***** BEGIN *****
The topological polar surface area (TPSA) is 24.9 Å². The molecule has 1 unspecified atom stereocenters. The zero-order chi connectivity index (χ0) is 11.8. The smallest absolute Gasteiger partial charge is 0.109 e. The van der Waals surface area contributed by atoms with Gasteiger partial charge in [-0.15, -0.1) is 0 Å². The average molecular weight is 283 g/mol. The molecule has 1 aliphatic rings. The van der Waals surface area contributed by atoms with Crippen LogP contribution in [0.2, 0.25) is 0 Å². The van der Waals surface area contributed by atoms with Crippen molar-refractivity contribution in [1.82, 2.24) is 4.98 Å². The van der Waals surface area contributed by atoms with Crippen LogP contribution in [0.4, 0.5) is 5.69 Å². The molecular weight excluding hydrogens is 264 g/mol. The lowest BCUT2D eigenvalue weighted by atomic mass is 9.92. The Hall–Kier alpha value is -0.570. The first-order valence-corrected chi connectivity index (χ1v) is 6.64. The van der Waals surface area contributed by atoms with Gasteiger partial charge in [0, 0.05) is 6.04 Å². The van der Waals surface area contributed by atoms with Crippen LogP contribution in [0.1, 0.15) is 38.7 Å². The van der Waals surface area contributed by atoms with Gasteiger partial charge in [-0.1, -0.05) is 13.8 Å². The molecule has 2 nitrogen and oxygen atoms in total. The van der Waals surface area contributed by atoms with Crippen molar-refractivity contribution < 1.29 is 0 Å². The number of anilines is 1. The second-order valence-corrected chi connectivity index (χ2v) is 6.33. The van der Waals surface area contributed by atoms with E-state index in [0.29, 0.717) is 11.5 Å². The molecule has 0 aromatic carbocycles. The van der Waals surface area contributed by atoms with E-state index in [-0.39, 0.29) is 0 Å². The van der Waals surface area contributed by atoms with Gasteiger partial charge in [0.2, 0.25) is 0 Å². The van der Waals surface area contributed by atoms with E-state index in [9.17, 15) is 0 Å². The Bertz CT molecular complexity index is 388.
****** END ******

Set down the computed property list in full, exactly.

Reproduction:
The topological polar surface area (TPSA) is 24.9 Å². The molecule has 1 unspecified atom stereocenters. The zero-order chi connectivity index (χ0) is 11.8. The smallest absolute Gasteiger partial charge is 0.109 e. The van der Waals surface area contributed by atoms with Gasteiger partial charge in [-0.15, -0.1) is 0 Å². The average molecular weight is 283 g/mol. The molecule has 1 aliphatic rings. The van der Waals surface area contributed by atoms with Crippen LogP contribution in [0.2, 0.25) is 0 Å². The van der Waals surface area contributed by atoms with Crippen molar-refractivity contribution in [1.82, 2.24) is 4.98 Å². The van der Waals surface area contributed by atoms with Crippen LogP contribution in [0.4, 0.5) is 5.69 Å². The molecular weight excluding hydrogens is 264 g/mol. The lowest BCUT2D eigenvalue weighted by atomic mass is 9.92. The Hall–Kier alpha value is -0.570. The first-order valence-corrected chi connectivity index (χ1v) is 6.64. The van der Waals surface area contributed by atoms with Gasteiger partial charge in [0, 0.05) is 6.04 Å². The van der Waals surface area contributed by atoms with Crippen LogP contribution in [0.1, 0.15) is 38.7 Å². The van der Waals surface area contributed by atoms with Gasteiger partial charge in [-0.1, -0.05) is 13.8 Å². The molecule has 2 nitrogen and oxygen atoms in total. The van der Waals surface area contributed by atoms with Crippen molar-refractivity contribution < 1.29 is 0 Å². The number of anilines is 1. The second-order valence-corrected chi connectivity index (χ2v) is 6.33. The van der Waals surface area contributed by atoms with E-state index in [0.29, 0.717) is 11.5 Å². The molecule has 0 aromatic carbocycles. The van der Waals surface area contributed by atoms with E-state index in [-0.39, 0.29) is 0 Å². The van der Waals surface area contributed by atoms with Gasteiger partial charge in [0.2, 0.25) is 0 Å². The van der Waals surface area contributed by atoms with E-state index in [9.17, 15) is 0 Å². The Bertz CT molecular complexity index is 388.